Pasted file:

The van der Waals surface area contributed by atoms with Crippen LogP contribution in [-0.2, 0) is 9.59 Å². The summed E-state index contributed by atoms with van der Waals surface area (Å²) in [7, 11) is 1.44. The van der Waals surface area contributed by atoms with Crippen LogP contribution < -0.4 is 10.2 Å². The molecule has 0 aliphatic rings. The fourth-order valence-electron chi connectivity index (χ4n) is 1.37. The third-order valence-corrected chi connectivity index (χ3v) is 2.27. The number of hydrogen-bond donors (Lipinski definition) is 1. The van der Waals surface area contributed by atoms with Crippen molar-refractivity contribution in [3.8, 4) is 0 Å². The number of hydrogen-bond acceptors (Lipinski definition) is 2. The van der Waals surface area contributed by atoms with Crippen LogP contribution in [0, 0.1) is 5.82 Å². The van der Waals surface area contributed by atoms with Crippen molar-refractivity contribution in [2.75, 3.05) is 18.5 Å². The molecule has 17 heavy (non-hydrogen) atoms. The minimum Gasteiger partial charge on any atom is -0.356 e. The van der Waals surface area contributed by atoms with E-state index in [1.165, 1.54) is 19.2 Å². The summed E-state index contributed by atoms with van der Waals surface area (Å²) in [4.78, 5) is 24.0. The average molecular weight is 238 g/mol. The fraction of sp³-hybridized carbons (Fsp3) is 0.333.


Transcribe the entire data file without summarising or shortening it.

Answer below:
The van der Waals surface area contributed by atoms with Crippen LogP contribution in [-0.2, 0) is 9.59 Å². The summed E-state index contributed by atoms with van der Waals surface area (Å²) in [7, 11) is 1.44. The van der Waals surface area contributed by atoms with Crippen LogP contribution < -0.4 is 10.2 Å². The molecule has 0 aliphatic rings. The fourth-order valence-electron chi connectivity index (χ4n) is 1.37. The third-order valence-corrected chi connectivity index (χ3v) is 2.27. The number of hydrogen-bond donors (Lipinski definition) is 1. The van der Waals surface area contributed by atoms with Crippen molar-refractivity contribution in [3.8, 4) is 0 Å². The number of hydrogen-bond acceptors (Lipinski definition) is 2. The van der Waals surface area contributed by atoms with Crippen LogP contribution in [0, 0.1) is 5.82 Å². The van der Waals surface area contributed by atoms with Crippen molar-refractivity contribution in [2.75, 3.05) is 18.5 Å². The molecule has 17 heavy (non-hydrogen) atoms. The minimum Gasteiger partial charge on any atom is -0.356 e. The van der Waals surface area contributed by atoms with E-state index in [1.165, 1.54) is 19.2 Å². The summed E-state index contributed by atoms with van der Waals surface area (Å²) in [4.78, 5) is 24.0. The average molecular weight is 238 g/mol. The fraction of sp³-hybridized carbons (Fsp3) is 0.333.